Twenty-one-year-old University of South Carolina student Samantha Josephson spent a night out with friends on Thursday, like most other college students her age. And like so many other college students do after a night out at the bar, she called an Uber to take her home around 2 a.m. on Friday.
Her body was found Saturday, dumped in a rural wooded area miles from the bar she had left less than two days earlier. Police say the car she got into was not her Uber.
It was that of 25-year-old Nathaniel David Rowland, who is now facing murder and kidnapping charges in her death, Columbia police said late Saturday. Police believe Josephson got into Rowland’s Chevrolet Black Impala after mistaking it for the Uber she had been waiting for. They say an Uber driver did arrive for her, but by then she was nowhere to be found.
Josephson is said to have left the bar alone and was reported missing by friends after she didn’t return home or call anyone back.
“When she didn’t show up at her downtown residence and didn’t answer repeated phone calls, her friends became concerned and notified (police),” police said in a statement.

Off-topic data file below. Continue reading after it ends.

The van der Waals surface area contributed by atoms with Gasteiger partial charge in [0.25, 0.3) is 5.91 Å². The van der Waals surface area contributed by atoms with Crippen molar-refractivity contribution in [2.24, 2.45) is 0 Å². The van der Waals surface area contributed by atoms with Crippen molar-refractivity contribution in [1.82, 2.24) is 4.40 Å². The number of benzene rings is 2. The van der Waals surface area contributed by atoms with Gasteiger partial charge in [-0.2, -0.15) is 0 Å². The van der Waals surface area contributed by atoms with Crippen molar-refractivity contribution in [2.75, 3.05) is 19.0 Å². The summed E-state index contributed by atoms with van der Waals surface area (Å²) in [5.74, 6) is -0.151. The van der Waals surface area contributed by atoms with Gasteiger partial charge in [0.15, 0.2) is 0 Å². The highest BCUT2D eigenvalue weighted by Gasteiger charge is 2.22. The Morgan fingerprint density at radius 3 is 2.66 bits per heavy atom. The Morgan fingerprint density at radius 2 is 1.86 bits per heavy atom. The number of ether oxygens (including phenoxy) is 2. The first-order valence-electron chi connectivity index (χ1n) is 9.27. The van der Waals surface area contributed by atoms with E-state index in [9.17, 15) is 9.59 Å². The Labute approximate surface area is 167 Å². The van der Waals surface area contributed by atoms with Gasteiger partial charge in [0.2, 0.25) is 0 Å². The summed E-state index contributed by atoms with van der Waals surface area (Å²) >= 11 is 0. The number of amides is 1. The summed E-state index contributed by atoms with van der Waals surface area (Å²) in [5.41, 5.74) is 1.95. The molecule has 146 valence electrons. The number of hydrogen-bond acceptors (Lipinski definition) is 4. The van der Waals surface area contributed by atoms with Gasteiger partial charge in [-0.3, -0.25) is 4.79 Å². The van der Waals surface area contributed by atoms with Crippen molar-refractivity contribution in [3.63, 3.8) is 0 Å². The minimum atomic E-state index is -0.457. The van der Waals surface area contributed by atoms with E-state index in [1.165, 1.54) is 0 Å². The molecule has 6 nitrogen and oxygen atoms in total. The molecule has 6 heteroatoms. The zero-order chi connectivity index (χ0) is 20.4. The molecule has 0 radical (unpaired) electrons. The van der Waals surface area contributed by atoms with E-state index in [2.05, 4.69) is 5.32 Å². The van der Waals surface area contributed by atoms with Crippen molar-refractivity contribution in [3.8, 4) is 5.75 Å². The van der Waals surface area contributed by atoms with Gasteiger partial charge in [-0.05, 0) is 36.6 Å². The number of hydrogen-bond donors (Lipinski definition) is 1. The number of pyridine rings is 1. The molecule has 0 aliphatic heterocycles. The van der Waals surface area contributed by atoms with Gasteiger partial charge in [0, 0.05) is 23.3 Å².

Josephson’s blood and cellphone were later found in Rowland’s car, according to police, who also said the child safety locks in the back of the vehicle were activated to prevent an escape.
Friends said Josephson was set to attend Drexel University Law School in Philadelphia, Pennsylvania.
Her father, Seymour Josephson, announced his daughter’s death in a heart-wrenching Facebook post.
“It is with tremendous sadness and of a broken heart that I post this!, I will miss and love my baby girl for the rest of life. Samantha is no longer with us but she will not be forgotten,” Josephson wrote. “It is extremely hard to write this and post it but I love her with all my heart. I could continue to write about her but it kills me. I sit here and cry while looking at the picture and write this.”
Josephson is the third University of South Carolina student to die in the past week.
One student reportedly committed suicide on Monday, and USC baseball player Parker Neff passed away on Friday after collapsing on the field.
“It has been a difficult week for our extended Carolina family,” USC president Harris Pastides said in a statement.
“The loss of a student is never easy but this has been a particularly painful few days as we have experienced loss on several of our campuses,” Pastides said. “As a family, let’s continue to pray for all the families experiencing heartache and grief this week.”
Police have not yet announced a motive in the case.